It’s been called the "mother of all demos."
In the fall of 1968, computer scientist Douglas Englebart demonstrated the first computer mouse, the first video conferencing, the first use of hypertext and other advanced features before a conference of computer scientists gathered in San Francisco.
Now Englebart’s way-before-Powerpoint-presentation is the subject of a multimedia musical, The Demo, getting a world premiere at Stanford’s Bing Concert Hall Wednesday and Thursday.
Composers Mikel Rouse and Ben Neill built their piece around video samples from Englebart's original presentation, scoring Englebart's words for keyboards, electronic samples, a special trumpet, chorus and video screen.
The chorus (made up of local singers) comes in to echo Englebart's own voice as he shows, via video of the 1968 presentation, an early form of word processing.
"And so he just starts typing the word 'word,’" Rouse said. "'Word, word, word, word, word.’ So that the singers, as they come in, sing 'Word, word, word, word.’"
In his description, Rouse's voice goes up the scale to give a sense of how musical the word "word" can be.
That’s right, a song about the invention of word processing.
The subject isn’t much of a stretch for Rouse and Neill, who’ve known each other for 25 years. Both do avant-garde music and performance pieces, sometimes associated with the Downtown scene in New York City.
Rouse plays Englebart in the show, as well as keyboards and computer samples. Neill plays his "mutantrumpet," a device of his own invention with two bells and a trumpet slide.
But to understand why The Demo matters, it helps to know more about Englebart’s work. The computer science pioneer died in 2013.
Bill English worked as Englebart’s chief engineer.
“It changed the world in the way computers were used,” English said recently, sitting with his wife Roberta, Englebart’s former secretary, at the Sausalito Yacht Club.
“He was thinking of how computers really might -- on a more intimate scale -- support people in what they wanted to do,” English said.
They all worked at SRI, the Stanford Research Institute in Menlo Park, as part of a group Englebart founded called the Augmentation Research Center. Its goal: developing ways to help people collaborate via computer, so as to raise human intelligence.
That didn’t work out as well as Englebart hoped. But at SRI, Englebart invented and patented the first computer mouse, and English built it.
“The first one was a box,” English said, “with a wire that comes out the back, and we said 'It looks like a mouse. Look, it’s got a tail.’ And that was it.”
It’s hard to remember now how radical Englebart’s ideas were at the time. It wasn’t until 1984, 16 years later, that Apple’s first Macintosh tapped the mouse for widespread use.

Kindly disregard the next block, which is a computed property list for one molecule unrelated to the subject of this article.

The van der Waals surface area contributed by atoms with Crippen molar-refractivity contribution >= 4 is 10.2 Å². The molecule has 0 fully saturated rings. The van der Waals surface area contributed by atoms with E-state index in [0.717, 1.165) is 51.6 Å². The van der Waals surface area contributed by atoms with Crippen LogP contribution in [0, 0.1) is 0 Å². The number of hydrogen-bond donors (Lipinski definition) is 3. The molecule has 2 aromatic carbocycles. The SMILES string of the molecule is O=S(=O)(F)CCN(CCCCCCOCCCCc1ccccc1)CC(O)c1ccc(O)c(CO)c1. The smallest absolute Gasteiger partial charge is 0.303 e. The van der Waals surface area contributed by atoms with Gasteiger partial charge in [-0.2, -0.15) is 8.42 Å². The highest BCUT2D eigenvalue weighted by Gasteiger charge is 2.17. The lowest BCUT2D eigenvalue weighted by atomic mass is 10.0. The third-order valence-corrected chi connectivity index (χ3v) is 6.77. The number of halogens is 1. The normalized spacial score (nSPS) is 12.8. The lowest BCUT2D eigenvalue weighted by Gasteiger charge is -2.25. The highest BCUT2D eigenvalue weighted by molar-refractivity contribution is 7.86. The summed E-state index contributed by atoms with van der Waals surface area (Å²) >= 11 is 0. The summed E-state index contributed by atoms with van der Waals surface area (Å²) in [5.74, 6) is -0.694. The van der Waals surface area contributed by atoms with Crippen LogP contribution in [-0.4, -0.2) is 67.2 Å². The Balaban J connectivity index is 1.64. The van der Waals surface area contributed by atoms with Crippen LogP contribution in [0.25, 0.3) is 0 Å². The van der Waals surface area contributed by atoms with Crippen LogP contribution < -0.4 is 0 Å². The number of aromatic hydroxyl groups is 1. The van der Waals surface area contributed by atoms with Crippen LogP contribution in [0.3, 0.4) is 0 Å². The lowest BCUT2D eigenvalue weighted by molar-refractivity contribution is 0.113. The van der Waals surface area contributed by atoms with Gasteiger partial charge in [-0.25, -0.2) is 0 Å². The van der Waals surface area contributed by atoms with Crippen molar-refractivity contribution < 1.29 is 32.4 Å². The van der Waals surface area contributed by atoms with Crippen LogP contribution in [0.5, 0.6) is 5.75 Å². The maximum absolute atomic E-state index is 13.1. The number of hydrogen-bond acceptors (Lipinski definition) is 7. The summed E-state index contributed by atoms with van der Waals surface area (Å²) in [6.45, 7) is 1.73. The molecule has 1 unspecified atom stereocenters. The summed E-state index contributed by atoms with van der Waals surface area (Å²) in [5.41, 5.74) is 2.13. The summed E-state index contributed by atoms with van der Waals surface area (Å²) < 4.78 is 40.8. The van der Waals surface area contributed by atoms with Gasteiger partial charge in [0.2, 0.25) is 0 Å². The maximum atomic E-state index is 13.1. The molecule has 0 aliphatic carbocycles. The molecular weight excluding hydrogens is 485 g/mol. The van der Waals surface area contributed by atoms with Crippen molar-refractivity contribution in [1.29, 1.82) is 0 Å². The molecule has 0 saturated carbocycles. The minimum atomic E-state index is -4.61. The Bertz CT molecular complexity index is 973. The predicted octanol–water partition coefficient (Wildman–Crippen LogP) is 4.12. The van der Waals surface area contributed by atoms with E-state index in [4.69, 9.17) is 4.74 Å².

But in 1968, Englebart got the chance to demonstrate his ideas to a wider audience when he was asked to present a paper on his work at the Fall Joint Computer Conference held in Brooks Hall in San Francisco.
“And I remember talking with Doug about this,” English recalled. "I said, ‘We ought to show it.’”
Exactly how to do that was the question, when Englebart had to be at one of the custom-built workstations in Menlo Park hooked up to one the team’s huge Control Data Corporation mainframes.
And so English, working with Pacific Bell, figured out how to beam live video coverage of the demo to the conference via microwave trucks parked up on Skyline Boulevard, on the Peninsula.
“There was clearly no rehearsal,” English said. “We just did it.”
During the 90-minute demonstration, Englebart essentially modeled the way we use computers today. He showed how, with the right interface, a computer could be a personal tool for creating something as mundane as a shopping list, linked to a map. That was a revolution of user friendliness at the time. It’s that human touch that Mikel Rouse and Ben Neill are hoping to honor.
“So many things could go wrong with the video or whatever," Rouse said of the 1968 presentation, "and even when little things do go wrong, he is completely nonplussed. He’s like a Buddha up there.”
Englebart had also hoped that the techniques he pioneered for computer collaboration would help end war and disease. That hasn't happened -- not yet, at least -- but with The Demo, Rouse wants the audience to think about the unexpected consequences of Englebart’s work.
“How do you feel about the NSA spying on you?” Rouse said. “How do you feel about Facebook? How do you feel about Englebart’s idea that we bring more people together, [while] in fact, for a lot of people this technology has left them even lonelier?"
When Englebart did his demo, he was "dealing lightning with both hands," according to one young computer designer in the crowd. He did it with a keypad in one hand, a mouse in the other.
Mikel Rouse and Ben Neill can only hope their musical's premiere is as well-received as Englebart’s original.
“They were very quiet, of course, during it," English said, running the video mixer for the 1968 demo. "When he had finished and thanked them and shut down the screen, we were astounded. Everyone in the audience stood up and applauded. That was just amazing to all of us. And we figured, we really did something, didn’t we?”